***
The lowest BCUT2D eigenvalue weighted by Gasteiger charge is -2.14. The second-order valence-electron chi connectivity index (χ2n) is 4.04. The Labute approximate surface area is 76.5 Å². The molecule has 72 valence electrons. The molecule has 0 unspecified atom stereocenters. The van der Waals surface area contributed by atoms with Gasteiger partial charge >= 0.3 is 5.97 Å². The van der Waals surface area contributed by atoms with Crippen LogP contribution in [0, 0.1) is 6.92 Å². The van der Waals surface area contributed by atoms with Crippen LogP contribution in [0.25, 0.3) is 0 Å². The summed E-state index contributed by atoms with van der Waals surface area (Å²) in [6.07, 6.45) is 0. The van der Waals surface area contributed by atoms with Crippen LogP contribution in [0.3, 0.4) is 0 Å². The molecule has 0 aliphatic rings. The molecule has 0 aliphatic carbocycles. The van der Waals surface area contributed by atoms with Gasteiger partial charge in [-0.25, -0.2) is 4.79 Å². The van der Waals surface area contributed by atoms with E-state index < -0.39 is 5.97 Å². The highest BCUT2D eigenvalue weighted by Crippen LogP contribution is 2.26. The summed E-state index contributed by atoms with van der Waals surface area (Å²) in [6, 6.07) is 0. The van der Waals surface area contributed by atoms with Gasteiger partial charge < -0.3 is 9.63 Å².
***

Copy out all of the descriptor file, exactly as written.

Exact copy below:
The lowest BCUT2D eigenvalue weighted by Gasteiger charge is -2.14. The second-order valence-electron chi connectivity index (χ2n) is 4.04. The Labute approximate surface area is 76.5 Å². The molecule has 72 valence electrons. The molecule has 0 unspecified atom stereocenters. The van der Waals surface area contributed by atoms with Gasteiger partial charge >= 0.3 is 5.97 Å². The van der Waals surface area contributed by atoms with Crippen LogP contribution in [0, 0.1) is 6.92 Å². The van der Waals surface area contributed by atoms with Crippen LogP contribution in [0.25, 0.3) is 0 Å². The summed E-state index contributed by atoms with van der Waals surface area (Å²) in [6.07, 6.45) is 0. The van der Waals surface area contributed by atoms with Crippen LogP contribution in [0.3, 0.4) is 0 Å². The molecule has 0 aliphatic rings. The molecule has 0 aliphatic carbocycles. The van der Waals surface area contributed by atoms with Gasteiger partial charge in [-0.25, -0.2) is 4.79 Å². The van der Waals surface area contributed by atoms with E-state index < -0.39 is 5.97 Å². The highest BCUT2D eigenvalue weighted by Crippen LogP contribution is 2.26. The summed E-state index contributed by atoms with van der Waals surface area (Å²) in [6, 6.07) is 0. The van der Waals surface area contributed by atoms with Gasteiger partial charge < -0.3 is 9.63 Å².